Then they went after Iraqi civilians. That didn't work. They voted, and the recent poll here in May says that 85 percent of them are going to vote for the new constitution. And now they're debating, OK, we've tried these various centers of gravity, nothing is working. And I think that means that our strategy is working.

WALLACE: I want to turn to another aspect of this. Amnesty International issued a report this week that was sharply critical of U.S. treatment of prisoners. And I want to show you some of the quotations.

The group's secretary general said of the U.S. facility in Cuba, "Guantanamo has become the gulag of our time," comparing it to the Soviet slave-labor camps, where millions of people died. The executive director of Amnesty International USA, talking about torture, said, "We've documented that the U.S. government is a leading purveyor and practitioner of this odious human rights violation." General, how do you respond to those comments?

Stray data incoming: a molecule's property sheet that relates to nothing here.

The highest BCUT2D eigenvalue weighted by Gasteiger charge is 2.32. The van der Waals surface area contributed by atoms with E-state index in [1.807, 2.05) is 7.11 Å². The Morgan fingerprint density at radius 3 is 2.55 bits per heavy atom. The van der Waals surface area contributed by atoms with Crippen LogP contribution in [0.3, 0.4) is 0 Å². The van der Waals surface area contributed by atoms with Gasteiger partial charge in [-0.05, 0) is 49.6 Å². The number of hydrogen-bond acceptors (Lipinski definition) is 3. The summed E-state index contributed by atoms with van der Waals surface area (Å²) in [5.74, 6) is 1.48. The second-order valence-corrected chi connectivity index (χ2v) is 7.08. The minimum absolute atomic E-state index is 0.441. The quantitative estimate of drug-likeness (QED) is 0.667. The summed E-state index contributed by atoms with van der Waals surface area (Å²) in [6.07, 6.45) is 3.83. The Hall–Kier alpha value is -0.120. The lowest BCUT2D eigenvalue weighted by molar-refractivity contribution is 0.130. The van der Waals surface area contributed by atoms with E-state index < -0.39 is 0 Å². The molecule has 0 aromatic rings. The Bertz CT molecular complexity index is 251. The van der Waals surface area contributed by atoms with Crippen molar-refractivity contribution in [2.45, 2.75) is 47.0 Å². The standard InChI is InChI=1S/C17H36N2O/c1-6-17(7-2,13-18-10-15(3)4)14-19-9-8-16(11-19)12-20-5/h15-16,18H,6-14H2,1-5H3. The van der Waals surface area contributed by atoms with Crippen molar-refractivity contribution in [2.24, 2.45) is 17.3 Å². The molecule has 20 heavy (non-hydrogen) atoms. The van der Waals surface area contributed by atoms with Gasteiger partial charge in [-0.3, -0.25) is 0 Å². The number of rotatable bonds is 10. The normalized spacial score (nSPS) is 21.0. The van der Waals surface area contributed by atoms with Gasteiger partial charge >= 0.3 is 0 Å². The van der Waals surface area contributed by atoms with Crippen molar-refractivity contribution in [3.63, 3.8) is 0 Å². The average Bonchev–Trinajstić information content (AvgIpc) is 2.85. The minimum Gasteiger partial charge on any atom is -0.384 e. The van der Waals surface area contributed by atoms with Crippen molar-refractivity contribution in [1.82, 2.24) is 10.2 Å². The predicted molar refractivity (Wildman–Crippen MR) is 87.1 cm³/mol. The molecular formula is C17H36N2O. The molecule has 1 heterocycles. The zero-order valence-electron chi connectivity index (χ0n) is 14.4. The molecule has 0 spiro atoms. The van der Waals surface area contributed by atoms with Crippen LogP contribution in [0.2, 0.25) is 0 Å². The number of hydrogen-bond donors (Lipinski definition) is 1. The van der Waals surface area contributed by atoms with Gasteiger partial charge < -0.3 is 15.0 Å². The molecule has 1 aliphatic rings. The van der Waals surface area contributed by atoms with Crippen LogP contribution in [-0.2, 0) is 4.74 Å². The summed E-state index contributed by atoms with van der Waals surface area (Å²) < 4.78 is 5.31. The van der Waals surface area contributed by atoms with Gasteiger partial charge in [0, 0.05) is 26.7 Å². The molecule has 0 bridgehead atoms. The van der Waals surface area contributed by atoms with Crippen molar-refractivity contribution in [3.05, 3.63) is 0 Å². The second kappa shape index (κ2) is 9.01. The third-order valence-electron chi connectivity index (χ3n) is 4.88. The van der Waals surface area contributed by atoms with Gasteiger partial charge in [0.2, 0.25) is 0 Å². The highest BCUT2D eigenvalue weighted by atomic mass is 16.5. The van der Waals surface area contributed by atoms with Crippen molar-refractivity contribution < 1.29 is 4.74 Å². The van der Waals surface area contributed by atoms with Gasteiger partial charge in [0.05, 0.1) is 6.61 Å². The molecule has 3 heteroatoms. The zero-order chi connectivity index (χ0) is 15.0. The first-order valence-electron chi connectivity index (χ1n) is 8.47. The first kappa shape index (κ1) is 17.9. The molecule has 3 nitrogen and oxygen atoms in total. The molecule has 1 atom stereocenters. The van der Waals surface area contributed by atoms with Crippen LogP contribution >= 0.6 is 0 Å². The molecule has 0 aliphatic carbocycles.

MYERS: I think I'd ask them to go look up the definition of gulag as commonly understood. We've had 68,000 detainees since this conflict against violent extremism started. We've had 325 investigations into alleged abuse. We've had 100 cases of substantiated abuse and there are 100 individuals that have had some sort of action taken, either court-martial or administrative action.

The ICRC has been at Guantanamo since day one. It is essentially a model facility. The contracts for the food, to ensure that our detainees have the proper Muslim-approved food, is $2.5 million annually, just to make sure they're fed right. We passed out 1,300 Korans in 13 different languages.

WALLACE: I was going to ask you, how many countries pass out to their prisoners the holy books of their faith?

MYERS: I don't know that. But we take extreme care to do that. We know there are five cases where perhaps the Koran was handled in an inappropriate way, not flushing down a toilet, but just handled in an inappropriate way according to their faith. And the instructions for handling the Koran are very detailed.

WALLACE: So when you see Amnesty International talking about the U.S. as the Soviet gulag of our time, where you're the leading purveyor of torture, or a leading purveyor...